We see this very clearly in the case of water.  Over 90 per cent of the world's people live in countries that share rivers and/or lake basins.  The 148 countries that share at least one transboundary river basin have had to share and manage their joint resources for a long time.  Almost 450 agreements on international waters were signed between 1820 and 2007.  Almost always, shared water has led to cooperation, not conflict.

The 1960 Indus Water Treaty between India and Pakistan has survived three wars and remains in force today.  Lake Titicaca has long been an area of cooperation between Bolivia and Peru.  And water has been one area of the Middle East Peace Process where cooperation in some cases, not all, has been possible, even when political dialogue had broken down.  Still, much work remains in sharing water between Israelis and Palestinians on the West Bank.

That is why I have long been a strong advocate of developing “hydro-diplomacy”.

I believe that water can play an important role as a source of cooperation and conflict resolution, helping parties coexist and share resources peacefully, and I believe this extends to other resources if they are to be managed well.

We now know more about the elements of good governance that need to be in place.  We need proper planning, and transparency linked to resource contracts, payments, revenues and impacts.  We need equitable sharing of benefits, public participation and consultation in key decision-making.  And we need access to justice and credible dispute resolution mechanisms to prevent conflicts from escalating.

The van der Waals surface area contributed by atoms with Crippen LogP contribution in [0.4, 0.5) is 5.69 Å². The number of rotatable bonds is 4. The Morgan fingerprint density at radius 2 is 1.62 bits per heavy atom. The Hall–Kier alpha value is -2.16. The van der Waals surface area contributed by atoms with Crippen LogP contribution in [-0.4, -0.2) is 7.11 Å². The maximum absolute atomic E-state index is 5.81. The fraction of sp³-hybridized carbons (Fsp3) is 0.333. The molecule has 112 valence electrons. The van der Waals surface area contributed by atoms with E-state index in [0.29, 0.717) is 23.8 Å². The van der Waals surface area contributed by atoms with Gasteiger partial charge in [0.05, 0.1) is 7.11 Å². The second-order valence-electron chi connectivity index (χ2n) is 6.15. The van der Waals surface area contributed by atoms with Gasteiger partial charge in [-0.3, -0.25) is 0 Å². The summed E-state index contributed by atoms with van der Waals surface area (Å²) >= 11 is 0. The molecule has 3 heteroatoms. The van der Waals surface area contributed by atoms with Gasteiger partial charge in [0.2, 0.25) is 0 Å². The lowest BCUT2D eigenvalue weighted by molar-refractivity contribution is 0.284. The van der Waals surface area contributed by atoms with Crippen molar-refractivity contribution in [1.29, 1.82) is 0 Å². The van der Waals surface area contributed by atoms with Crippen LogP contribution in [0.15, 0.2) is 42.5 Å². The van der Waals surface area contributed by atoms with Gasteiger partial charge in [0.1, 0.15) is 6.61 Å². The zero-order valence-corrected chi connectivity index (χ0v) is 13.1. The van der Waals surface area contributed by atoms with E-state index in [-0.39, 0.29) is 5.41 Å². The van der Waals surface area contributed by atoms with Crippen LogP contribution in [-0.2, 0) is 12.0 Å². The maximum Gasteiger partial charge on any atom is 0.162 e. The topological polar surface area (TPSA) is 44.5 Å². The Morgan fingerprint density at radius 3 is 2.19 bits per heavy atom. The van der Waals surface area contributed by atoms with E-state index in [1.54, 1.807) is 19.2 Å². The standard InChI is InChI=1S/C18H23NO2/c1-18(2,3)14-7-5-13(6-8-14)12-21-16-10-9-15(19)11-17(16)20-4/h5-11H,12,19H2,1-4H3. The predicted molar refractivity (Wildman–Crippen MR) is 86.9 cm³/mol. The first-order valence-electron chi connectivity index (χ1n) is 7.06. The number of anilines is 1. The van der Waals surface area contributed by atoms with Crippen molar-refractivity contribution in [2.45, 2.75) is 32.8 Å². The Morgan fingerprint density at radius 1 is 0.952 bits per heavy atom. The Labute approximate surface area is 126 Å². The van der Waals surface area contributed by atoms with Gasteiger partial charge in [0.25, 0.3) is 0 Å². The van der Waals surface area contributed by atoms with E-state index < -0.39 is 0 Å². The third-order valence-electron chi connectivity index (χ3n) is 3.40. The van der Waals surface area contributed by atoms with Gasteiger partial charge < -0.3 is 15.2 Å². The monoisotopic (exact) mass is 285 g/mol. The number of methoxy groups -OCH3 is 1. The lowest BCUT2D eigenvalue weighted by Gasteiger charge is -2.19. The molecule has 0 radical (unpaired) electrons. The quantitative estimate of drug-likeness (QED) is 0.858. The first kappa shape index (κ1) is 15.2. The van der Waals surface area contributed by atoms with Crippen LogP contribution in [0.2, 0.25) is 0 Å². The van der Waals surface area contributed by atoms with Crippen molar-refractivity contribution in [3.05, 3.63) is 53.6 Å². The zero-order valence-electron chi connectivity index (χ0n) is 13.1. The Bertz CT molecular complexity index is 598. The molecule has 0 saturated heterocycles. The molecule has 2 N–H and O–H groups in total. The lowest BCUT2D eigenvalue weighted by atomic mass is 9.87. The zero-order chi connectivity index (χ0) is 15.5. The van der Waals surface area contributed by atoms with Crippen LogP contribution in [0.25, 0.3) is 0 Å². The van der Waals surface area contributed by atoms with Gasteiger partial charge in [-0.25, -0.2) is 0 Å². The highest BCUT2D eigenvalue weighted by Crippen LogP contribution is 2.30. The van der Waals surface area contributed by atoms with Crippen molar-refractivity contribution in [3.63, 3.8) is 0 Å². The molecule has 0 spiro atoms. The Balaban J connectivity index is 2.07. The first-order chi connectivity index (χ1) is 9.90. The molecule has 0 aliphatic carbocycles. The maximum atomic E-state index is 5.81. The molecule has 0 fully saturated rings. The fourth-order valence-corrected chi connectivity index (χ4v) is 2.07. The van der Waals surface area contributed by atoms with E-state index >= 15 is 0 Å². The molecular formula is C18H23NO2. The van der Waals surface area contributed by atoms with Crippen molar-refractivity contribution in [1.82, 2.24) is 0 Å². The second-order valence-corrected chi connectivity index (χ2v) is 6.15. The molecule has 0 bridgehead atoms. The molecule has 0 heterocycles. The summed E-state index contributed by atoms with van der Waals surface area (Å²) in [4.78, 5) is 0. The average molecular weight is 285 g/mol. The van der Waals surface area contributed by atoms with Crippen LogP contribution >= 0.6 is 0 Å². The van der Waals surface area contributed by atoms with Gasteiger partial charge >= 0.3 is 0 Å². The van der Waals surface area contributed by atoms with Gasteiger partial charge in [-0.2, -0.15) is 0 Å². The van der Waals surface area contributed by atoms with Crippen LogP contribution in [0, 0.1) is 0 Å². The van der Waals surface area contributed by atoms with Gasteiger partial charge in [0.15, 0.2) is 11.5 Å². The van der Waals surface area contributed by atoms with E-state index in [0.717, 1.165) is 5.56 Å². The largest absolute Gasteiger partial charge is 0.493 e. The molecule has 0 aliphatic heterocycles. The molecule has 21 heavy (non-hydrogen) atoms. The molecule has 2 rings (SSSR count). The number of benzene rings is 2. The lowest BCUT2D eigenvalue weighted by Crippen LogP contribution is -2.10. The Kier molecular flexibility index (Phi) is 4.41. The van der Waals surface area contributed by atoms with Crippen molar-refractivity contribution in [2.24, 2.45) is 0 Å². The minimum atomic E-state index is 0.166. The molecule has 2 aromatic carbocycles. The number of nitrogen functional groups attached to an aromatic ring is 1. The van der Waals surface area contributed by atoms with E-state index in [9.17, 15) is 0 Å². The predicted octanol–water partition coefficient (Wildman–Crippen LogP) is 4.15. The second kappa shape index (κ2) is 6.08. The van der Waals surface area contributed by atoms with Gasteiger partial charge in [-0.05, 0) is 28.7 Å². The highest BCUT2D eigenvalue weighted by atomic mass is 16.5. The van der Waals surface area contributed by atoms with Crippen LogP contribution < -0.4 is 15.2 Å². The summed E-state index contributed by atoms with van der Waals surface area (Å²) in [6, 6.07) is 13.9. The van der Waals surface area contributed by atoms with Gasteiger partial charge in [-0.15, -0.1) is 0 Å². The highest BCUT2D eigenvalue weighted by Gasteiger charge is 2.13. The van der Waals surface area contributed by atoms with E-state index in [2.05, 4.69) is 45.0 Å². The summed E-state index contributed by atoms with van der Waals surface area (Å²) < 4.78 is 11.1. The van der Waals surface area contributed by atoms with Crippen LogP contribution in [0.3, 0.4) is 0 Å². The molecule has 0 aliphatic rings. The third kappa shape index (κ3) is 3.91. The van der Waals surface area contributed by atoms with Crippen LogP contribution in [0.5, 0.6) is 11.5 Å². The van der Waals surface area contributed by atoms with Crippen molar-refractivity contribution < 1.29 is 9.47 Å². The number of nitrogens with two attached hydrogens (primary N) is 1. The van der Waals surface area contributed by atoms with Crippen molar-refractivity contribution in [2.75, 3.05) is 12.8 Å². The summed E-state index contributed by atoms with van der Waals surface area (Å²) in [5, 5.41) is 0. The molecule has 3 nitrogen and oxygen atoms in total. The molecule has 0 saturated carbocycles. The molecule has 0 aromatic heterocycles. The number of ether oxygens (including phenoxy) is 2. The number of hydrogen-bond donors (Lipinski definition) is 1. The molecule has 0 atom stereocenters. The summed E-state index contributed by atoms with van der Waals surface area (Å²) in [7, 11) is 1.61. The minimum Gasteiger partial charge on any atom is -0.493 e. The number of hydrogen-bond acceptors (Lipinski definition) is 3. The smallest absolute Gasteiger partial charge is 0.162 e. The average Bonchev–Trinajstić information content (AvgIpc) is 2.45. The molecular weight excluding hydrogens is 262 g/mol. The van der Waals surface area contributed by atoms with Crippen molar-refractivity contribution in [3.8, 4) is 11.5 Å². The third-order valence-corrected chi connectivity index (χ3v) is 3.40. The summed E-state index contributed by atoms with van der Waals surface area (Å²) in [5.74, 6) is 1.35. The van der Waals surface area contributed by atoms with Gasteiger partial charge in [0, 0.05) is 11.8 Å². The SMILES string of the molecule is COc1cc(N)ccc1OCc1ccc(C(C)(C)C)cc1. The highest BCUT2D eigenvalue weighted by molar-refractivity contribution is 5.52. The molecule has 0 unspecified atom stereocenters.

If all these tools are used, communities and countries can capitalize on the opportunities, rather than the risks, presented by natural resources.  The guide being launched today is aimed at promoting cooperation and collaboration around natural resources.

It presents mediation as a vital tool for finding options that yield mutual gain.  I many times remind my colleagues about Article 33 of Chapter VI of the UN Charter, “Pacific Settlement of Disputes”, which is ever more relevant and needed in today’s world.

Mediation is fundamentally collaborative and non-adversarial.  It is a voluntary endeavour in which the consent of the parties is critical for a viable process and a durable outcome.

Mediation over natural resources can help lay the ground for building constructive relations across ethnic, national or regional divides.

The examples in the guide illustrate the importance of resources as incentives for negotiation.  For instance, we see the role played by oil and natural gas in the context of the conflict in Aceh, in Indonesia.  We have also seen the role of oil as a potential incentive for peace talks between Sudan and South Sudan.

The purpose of this guide is to encourage mediation to be used more often to avoid conflicts associated with natural resources.   The Guide distils decades of experience in natural resources dispute resolution into succinct and practical advice.

I recommend this publication to all mediation practitioners and also to parties to disputes where natural resources are a feature.  I expect it to become an essential part of the United Nations mediation tool-box.

I believe today’s discussion can serve to raise the issue of resource mediation to the conceptual and political level it deserves.

For information media. Not an official record.